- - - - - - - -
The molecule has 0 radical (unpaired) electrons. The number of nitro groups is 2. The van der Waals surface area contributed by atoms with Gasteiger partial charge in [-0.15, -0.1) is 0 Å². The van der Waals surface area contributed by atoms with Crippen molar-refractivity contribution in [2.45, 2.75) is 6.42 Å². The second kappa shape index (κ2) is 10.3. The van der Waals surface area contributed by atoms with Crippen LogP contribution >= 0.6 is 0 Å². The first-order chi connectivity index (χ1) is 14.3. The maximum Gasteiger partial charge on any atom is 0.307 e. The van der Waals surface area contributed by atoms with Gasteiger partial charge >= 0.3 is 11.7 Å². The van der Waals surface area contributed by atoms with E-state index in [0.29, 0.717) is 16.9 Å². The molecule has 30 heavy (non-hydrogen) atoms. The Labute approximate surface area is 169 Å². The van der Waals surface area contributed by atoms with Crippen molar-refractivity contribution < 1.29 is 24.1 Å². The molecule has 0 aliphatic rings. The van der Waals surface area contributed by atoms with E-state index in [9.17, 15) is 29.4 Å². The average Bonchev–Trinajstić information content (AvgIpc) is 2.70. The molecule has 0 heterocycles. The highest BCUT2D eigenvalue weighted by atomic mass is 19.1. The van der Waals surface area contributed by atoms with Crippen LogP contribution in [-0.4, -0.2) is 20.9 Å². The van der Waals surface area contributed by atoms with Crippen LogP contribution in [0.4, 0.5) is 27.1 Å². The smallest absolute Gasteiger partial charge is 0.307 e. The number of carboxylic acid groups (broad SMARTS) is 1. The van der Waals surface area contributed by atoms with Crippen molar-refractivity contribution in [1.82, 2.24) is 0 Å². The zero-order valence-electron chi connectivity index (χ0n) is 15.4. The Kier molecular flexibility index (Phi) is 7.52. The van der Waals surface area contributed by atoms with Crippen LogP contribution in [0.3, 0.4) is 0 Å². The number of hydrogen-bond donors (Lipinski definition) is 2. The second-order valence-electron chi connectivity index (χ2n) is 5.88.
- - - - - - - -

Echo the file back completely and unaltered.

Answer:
The molecule has 0 radical (unpaired) electrons. The number of nitro groups is 2. The van der Waals surface area contributed by atoms with Gasteiger partial charge in [-0.15, -0.1) is 0 Å². The van der Waals surface area contributed by atoms with Crippen molar-refractivity contribution in [2.45, 2.75) is 6.42 Å². The second kappa shape index (κ2) is 10.3. The van der Waals surface area contributed by atoms with Crippen LogP contribution >= 0.6 is 0 Å². The first-order chi connectivity index (χ1) is 14.3. The maximum Gasteiger partial charge on any atom is 0.307 e. The van der Waals surface area contributed by atoms with Gasteiger partial charge >= 0.3 is 11.7 Å². The van der Waals surface area contributed by atoms with E-state index in [0.29, 0.717) is 16.9 Å². The molecule has 30 heavy (non-hydrogen) atoms. The Labute approximate surface area is 169 Å². The van der Waals surface area contributed by atoms with Crippen molar-refractivity contribution < 1.29 is 24.1 Å². The molecule has 0 aliphatic rings. The van der Waals surface area contributed by atoms with E-state index in [9.17, 15) is 29.4 Å². The average Bonchev–Trinajstić information content (AvgIpc) is 2.70. The molecule has 0 heterocycles. The highest BCUT2D eigenvalue weighted by atomic mass is 19.1. The van der Waals surface area contributed by atoms with Crippen LogP contribution in [-0.4, -0.2) is 20.9 Å². The van der Waals surface area contributed by atoms with Crippen LogP contribution in [0.4, 0.5) is 27.1 Å². The smallest absolute Gasteiger partial charge is 0.307 e. The number of carboxylic acid groups (broad SMARTS) is 1. The van der Waals surface area contributed by atoms with Crippen molar-refractivity contribution in [1.82, 2.24) is 0 Å². The zero-order valence-electron chi connectivity index (χ0n) is 15.4. The Kier molecular flexibility index (Phi) is 7.52. The van der Waals surface area contributed by atoms with Crippen LogP contribution in [0.3, 0.4) is 0 Å². The number of hydrogen-bond donors (Lipinski definition) is 2. The second-order valence-electron chi connectivity index (χ2n) is 5.88.